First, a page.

The contractor’s risks are covered by the provision of joint names insurance under Clauses 84—87 by the contractor, but there is nothing requiring the employer to take out insurance in respect of its risks unless express provision is made for those risks in the Contract Data.

This blanket allocation of risk and the largely uninsured risks that are to be covered by the employer are very onerous to contractors, and contractors should therefore consider what risks should rightly be borne by the employer, having regard to the nature of the works. Any non-standard Employer risks that can be agreed, such as any loss or damage caused by civil war, should be included in the Contract Data, with provision for the employer to insure against them.

Practical tips when amending NEC3

  • Make sure that any Z clauses or other amendments you introduce are drafted in the same style and language as NEC3 and any other contract documents you might have, to avoid creating any discrepancies or contradictions in relation to the remainder of the contract. As a belt and braces measure, ensure that your Z clauses fit into the logic flow charts that accompany NEC3.
  • Check to see whether any Z clause or other amendments you draft have an effect on any other provisions of the contract, or require any further information to be added to the Contract Data or Works Information. If you do not do so, your amendments may create unintended consequences or may not work properly due to the operation of another core clause of the contract.
  • Consider whether your Z clauses impose any additional obligations on the other party, or on the project manager. If so, the other party or project manager should be made aware of what is required.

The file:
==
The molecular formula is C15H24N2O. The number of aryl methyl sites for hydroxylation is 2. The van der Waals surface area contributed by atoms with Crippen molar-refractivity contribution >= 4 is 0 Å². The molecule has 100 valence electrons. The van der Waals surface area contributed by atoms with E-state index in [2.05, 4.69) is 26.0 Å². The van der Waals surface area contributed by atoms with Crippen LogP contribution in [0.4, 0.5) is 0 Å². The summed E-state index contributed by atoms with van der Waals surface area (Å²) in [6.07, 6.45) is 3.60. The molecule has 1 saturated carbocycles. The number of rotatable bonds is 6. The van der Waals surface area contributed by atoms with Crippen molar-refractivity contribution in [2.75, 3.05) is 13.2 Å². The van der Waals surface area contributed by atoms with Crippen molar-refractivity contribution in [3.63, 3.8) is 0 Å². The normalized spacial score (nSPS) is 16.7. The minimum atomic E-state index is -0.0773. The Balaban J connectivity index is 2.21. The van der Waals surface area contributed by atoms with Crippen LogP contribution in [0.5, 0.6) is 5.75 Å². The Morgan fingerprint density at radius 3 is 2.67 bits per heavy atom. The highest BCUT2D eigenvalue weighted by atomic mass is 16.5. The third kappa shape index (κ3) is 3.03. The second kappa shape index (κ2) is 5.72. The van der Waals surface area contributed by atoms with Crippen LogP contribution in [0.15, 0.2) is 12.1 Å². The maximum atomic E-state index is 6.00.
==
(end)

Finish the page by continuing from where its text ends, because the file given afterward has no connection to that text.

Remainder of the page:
• Any amendments you make should be made back to back with any other NEC3 contracts or subcontracts up or down the contractual chain if they are to be effective.
  • Consider whether your Z clauses have any insurance implications. If you can, try not to include a Z clause that cannot be covered by insurance.

Conclusion

Whilst NEC3 invites the parties to prepare their own contract conditions through secondary option Z, extensive use of Z clauses tends to undermine the NEC3 partnering ethos, which requires the parties to act collaboratively and in the spirit of mutual trust and cooperation.

Any amendments to NEC3 should be made in a manner that is consistent with and takes account of the other clauses in NEC3, as in the event of a dispute, the contract will be interpreted as a whole, and unless the contract provides otherwise (and an unamended NEC3 does not), then greater weight will be given to any Z clauses than to the standard form clauses. Unless Z clauses are drafted with great care, they have the potential to create more problems than they solve.